Basic Info

I needed a lock-free ringbuffer with multiple readers (but one writer). However, I did not want the writer to check all readers every time in order to prevent an overrun. Thus, I decided to split the buffer in two halves. If the write pointer is in one half, it is only allowed to advance to the next half if all readers are already in the same half as the writer.

This is realized by using an atomic counter named readers_left, which counts the number of readers left in the previous half.

The code to this question can be found here and the most recent version here. In the following, I'll try to explain the code bit by bit.


This class is the base for a reader and writer:

class ringbuffer_common_t
    static std::size_t calc_size(std::size_t sz);
    const std::size_t size; //!< buffer size (2^n for some n)
    const std::size_t size_mask; //!< = size - 1
    ringbuffer_common_t(std::size_t sz);

Next comes the writer, just called ringbuffer_t. It contains the only two atomics:

class ringbuffer_t : protected ringbuffer_common_t
    std::atomic<std::size_t> w_ptr; //!< writer at buf[w_ptr]
    //! counts number of readers left in previous buffer half
    std::atomic<std::size_t> readers_left;
    std::size_t num_readers = 0; //!< to be const after initialisation

    char* const buf;

    friend class ringbuffer_reader_t;

    //! version for preloaded write ptr
    std::size_t write_space_preloaded(std::size_t w,
        std::size_t rl) const;

    //! allocating constructor
    //! @param sz size of buffer being allocated
    ringbuffer_t(std::size_t sz);

    //! size that is guaranteed to be writable one all readers
    //! are up to date
    std::size_t maximum_eventual_write_space() const {
        return size >> 1;

    //! returns number of bytes that can be written at least
    std::size_t write_space() const;
    //! writes max(cnt, write_space) of src into the buffer
    //! @return number of bytes successfully written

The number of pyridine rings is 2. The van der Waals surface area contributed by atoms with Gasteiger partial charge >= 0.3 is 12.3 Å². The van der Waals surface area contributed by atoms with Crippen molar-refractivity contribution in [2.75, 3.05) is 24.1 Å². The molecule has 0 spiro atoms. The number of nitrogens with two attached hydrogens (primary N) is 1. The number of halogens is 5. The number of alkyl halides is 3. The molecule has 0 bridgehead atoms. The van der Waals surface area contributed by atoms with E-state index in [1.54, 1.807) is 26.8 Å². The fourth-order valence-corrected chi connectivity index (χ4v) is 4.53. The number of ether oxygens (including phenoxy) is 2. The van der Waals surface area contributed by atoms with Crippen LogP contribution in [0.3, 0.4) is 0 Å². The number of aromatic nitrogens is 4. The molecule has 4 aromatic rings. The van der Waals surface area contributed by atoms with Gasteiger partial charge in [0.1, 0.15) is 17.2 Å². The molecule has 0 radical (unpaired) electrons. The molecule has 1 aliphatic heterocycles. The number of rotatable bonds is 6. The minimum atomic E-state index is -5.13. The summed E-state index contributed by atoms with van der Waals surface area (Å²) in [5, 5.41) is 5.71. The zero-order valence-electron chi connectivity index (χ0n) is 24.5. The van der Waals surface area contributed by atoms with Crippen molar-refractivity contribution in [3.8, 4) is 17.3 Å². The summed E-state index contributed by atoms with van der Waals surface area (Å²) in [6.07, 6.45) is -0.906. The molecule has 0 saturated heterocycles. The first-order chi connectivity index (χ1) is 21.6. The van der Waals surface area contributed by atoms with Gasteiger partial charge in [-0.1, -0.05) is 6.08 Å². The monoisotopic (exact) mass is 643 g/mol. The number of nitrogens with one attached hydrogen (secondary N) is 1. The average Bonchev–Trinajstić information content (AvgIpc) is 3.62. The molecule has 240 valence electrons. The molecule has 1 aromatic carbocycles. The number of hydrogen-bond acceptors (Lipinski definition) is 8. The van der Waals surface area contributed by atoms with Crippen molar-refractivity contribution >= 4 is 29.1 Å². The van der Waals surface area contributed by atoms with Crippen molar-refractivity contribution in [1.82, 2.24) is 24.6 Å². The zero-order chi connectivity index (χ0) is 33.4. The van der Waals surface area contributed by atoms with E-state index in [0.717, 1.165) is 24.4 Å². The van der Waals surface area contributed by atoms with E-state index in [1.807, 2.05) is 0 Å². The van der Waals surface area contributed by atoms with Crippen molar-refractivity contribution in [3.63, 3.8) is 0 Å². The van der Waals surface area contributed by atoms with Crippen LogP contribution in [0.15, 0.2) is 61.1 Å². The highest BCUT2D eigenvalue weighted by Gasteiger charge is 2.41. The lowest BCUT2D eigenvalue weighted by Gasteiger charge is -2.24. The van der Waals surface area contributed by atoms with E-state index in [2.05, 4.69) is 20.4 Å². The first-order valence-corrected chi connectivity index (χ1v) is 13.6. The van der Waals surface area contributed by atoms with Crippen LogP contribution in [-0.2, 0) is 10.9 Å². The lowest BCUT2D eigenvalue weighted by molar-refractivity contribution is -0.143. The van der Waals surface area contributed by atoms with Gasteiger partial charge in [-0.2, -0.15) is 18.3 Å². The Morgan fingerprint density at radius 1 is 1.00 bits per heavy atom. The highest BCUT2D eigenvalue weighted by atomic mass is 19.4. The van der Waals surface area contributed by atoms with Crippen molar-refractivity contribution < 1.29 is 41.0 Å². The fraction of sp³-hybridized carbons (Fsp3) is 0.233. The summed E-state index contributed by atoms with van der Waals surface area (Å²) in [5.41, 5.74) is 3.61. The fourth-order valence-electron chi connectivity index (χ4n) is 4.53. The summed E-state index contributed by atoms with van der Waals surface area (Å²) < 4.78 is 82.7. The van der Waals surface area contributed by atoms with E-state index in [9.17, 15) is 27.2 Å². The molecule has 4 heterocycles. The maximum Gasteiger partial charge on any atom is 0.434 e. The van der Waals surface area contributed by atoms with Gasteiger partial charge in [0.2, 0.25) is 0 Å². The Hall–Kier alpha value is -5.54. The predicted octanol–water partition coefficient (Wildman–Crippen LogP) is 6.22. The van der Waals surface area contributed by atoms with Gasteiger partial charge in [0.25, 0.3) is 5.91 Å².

std::size_t write(const char *src, size_t cnt);

And finally, the reader class. It contains a helper class read_sequence_t. If you want to read using this reader, the reader returns such a read_sequence_t object. Only one read per reader at a time is allowed (this is not checked).

class ringbuffer_reader_t : protected ringbuffer_common_t
    const char* const buf;
    ringbuffer_t* const ref;
    std::size_t read_ptr = 0; //!< reader at buf[read_ptr]

    //! increases the @a read_ptr after reading from the buffer
    void try_inc(std::size_t range);

    class seq_base
        const char* const buf;
        std::size_t range;
        ringbuffer_reader_t* reader_ref;
        //! requests a read sequence of size range
        seq_base(ringbuffer_reader_t& rb, std::size_t range) :

        //! single member access
        const char& operator[](std::size_t idx) {
            return *(buf + ((reader_ref->read_ptr + idx) &

        std::size_t size() const { return range; }

    class read_sequence_t : public seq_base {
        using seq_base::seq_base;
        //! increases the read_ptr after reading
        ~read_sequence_t() { reader_ref->try_inc(size()); }

    template<class Sequence>
    Sequence _read(std::size_t range) {
        std::size_t rs = read_space();
        std::size_t rs2 = rs < range ? 0 : range;
        return Sequence(*this, rs2);

    //! constuctor. registers this reader at the ringbuffer
    //! @note careful: this function is @a not thread-safe
    ringbuffer_reader_t(ringbuffer_t& ref);

    read_sequence_t read(std::size_t range) {
        return _read<read_sequence_t>(range);

    //! returns number of bytes that can be read at least
    std::size_t read_space() const;


The common interface simply sets the size to some power of two. I won't show this code here.

Ctor and Dtor of the writer are simple:

ringbuffer_t::ringbuffer_t(std::size_t sz) :
    buf(new char[ringbuffer_common_t::size])
    w_ptr.store(0, std::memory_order_relaxed);
    readers_left.store(0, std::memory_order_relaxed);

    delete[] buf;

How much can the writer write?

std::size_t ringbuffer_t::write_space_preloaded(std::size_t w,
    std::size_t rl) const
    return (((size_mask - w) & (size_mask >> 1))) // = before next half
        + ((rl == false) * (size >> 1)) // one more block?

std::size_t ringbuffer_t::write_space() const
    return write_space_preloaded(w_ptr.load(std::memory_order_relaxed),

Now, the write procedure of the writer:

std::size_t ringbuffer_t::write (const char *src, size_t cnt)
    std::size_t w = w_ptr.load(std::memory_order_relaxed);
    std::size_t rl = readers_left.load(std::memory_order_relaxed);

    // size calculations
    std::size_t free_cnt;
    if ((free_cnt = write_space_preloaded(w, rl)) == 0) {
        return 0;

    const std::size_t to_write = cnt > free_cnt ? free_cnt : cnt;
    const std::size_t cnt2 = w + to_write;